Submitted by Diana Cammack on
This is a good starting point, and one that is well understood by members of the APPP team ( We have been trying for several years to analyze the public sphere - what incentives, logics and beliefs drive behaviours that impact on development. Further, we want to know how these are manifest through institutions - the norms and rules of society - to explain the way people behave. For instance, is the 'formal' rule of law strong and applied equally in a society, or are some people immune to it, standing above it? It seems that some elite are, but yet this is not deemed unusual or wrong by their people because hierarchy (as a belief & behaviour) is a norm rooted historically, and the elite are meant to behave differently than the common man. For instance, corruption might be seen as acceptable as long as the leader who does the stealing also distributes some of his wealth ... this is his role and it is considered normal for a good leader. These beliefs and behaviours underpin clientelism and patronage networking that have serious political and developmental implications too. So, it may be hard for western anti-corruption campaigners to accept such social norms but they do fit with that society's ways of doing things and are therefore hard to change. Our work has focused on exploring the 'informal' norms that drive various types of policies and implementation in Africa, and their impact on the delivery of development. I am sure my APPP colleagues will agree with me that further research on the public sphere is required. We welcome collaboration.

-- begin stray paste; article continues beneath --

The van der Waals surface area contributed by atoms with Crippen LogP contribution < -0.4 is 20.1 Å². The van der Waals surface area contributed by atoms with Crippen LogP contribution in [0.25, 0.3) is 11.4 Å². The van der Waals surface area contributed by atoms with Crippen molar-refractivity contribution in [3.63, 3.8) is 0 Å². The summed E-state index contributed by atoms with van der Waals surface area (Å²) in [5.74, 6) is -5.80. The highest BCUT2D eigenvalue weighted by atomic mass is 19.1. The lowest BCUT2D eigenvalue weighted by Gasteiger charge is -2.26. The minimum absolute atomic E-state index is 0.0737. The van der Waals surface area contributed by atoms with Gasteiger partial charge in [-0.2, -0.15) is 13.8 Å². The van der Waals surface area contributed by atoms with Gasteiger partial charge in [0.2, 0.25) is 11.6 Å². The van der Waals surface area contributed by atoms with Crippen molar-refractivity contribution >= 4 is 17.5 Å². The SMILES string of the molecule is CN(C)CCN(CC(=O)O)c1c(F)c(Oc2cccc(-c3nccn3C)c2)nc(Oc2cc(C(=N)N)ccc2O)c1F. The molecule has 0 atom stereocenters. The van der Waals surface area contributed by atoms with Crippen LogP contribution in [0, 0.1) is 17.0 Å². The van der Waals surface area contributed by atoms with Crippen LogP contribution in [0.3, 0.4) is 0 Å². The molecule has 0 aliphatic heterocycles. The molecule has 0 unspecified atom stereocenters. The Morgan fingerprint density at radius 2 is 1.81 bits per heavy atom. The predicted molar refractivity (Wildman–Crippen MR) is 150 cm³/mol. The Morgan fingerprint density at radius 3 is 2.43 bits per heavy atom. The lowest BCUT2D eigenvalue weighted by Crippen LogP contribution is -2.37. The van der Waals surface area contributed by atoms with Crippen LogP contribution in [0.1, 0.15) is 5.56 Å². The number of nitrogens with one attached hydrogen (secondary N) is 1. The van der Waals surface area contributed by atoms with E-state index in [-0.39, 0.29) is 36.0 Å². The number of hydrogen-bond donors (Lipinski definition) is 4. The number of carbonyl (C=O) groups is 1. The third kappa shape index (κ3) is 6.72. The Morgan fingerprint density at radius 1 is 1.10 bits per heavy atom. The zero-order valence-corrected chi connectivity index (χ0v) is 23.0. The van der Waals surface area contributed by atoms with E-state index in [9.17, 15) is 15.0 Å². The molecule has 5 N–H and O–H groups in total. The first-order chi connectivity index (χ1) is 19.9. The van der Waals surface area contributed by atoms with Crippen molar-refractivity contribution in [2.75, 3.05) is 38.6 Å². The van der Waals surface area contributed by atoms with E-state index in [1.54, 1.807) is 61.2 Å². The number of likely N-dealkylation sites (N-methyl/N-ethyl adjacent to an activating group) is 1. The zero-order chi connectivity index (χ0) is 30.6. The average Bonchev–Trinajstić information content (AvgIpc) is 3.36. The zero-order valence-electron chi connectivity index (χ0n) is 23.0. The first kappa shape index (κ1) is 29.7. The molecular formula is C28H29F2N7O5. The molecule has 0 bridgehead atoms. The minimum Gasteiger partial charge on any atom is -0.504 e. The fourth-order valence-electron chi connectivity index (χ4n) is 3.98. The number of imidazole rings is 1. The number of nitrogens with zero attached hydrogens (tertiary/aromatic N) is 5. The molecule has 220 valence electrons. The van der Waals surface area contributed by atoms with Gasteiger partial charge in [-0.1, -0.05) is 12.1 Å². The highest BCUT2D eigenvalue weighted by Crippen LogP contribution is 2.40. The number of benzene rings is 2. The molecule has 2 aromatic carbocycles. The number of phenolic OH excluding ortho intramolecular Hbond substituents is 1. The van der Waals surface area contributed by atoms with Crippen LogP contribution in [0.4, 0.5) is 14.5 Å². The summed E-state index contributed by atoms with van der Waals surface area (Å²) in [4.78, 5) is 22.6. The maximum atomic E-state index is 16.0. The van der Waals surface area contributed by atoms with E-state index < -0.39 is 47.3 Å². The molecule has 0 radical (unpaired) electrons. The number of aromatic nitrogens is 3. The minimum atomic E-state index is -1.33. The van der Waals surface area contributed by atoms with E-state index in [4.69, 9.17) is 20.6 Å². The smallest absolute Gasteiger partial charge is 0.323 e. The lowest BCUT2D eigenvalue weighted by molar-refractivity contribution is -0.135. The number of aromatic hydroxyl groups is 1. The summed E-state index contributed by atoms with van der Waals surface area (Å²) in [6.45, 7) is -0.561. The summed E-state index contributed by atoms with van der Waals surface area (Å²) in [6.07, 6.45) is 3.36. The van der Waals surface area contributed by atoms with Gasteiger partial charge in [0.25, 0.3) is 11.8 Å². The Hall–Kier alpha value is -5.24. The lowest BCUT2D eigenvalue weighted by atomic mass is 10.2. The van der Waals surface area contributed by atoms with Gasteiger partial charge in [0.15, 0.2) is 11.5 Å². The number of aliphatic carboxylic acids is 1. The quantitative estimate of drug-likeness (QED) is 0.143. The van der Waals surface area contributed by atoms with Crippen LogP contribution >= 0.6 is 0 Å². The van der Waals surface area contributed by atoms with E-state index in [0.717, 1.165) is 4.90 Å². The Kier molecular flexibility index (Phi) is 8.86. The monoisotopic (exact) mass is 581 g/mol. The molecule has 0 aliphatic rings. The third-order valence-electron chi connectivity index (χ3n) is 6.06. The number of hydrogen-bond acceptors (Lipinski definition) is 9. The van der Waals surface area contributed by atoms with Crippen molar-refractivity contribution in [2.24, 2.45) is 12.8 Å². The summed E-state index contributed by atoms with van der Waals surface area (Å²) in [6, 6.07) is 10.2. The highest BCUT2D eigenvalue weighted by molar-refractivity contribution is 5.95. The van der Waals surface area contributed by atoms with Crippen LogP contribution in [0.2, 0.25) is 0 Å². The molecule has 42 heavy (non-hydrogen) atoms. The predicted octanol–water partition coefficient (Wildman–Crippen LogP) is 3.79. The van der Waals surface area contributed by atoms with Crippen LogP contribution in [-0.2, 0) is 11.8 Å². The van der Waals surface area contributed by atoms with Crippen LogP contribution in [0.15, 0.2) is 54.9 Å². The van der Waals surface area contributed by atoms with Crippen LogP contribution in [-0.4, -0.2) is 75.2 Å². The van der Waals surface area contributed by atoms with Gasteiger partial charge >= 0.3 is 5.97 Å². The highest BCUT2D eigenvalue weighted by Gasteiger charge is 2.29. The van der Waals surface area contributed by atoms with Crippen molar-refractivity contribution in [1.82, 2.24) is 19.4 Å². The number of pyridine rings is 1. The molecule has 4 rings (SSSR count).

Thanks, Shanthi, for this interesting post. The case you cite is an interesting starting point, because this politician has acknowledged that he has been a poor one, and has spent the past year or so trying to correct that. In so doing he's had to battle the inertia and apathy of his colleagues, and of public opinion, which for a long time were against any action on the phone hacking scandal--politicians and public both being cynical of both his 'transformation' and of the likelihood his crusade would have any impact on the entrenched elite interests of politics, police and media ownership. Translating that into development, I see a lot of similar inertia. Particularly in 'new democracies' (I prefer 'newly rediscovered democracies'), where the hopes and dreams of elections have given way to a sense of deja vu and impotence. Governance for many people simply means justice--getting what they feel they deserve, not allowing people to get away with things they shouldn't, having some recourse if something doesn't happen that should--which may well have its roots in a more traditional democratic process within the community. This is not the same as accepting existing norms--'the way things are done'. These are often imposed norms, where new politicians have slipped into the bad habits of the people they replaced. Governance programs should be able to distinguish between these two kinds of practice. They may well ride the coat-tails of new laws, regulations and policies as they are applied beyond the walls of the capital, but they are likely to be most successful where they reach beyond the local politics (which is often the status quo, the norm) and embrace the community's sense of justice, fairness, recourse and support. The trendy jargon of development tends to conceal the long local history of these notions. I believe, by the way, that technology has a real role to play in this, but that's another comment for another day.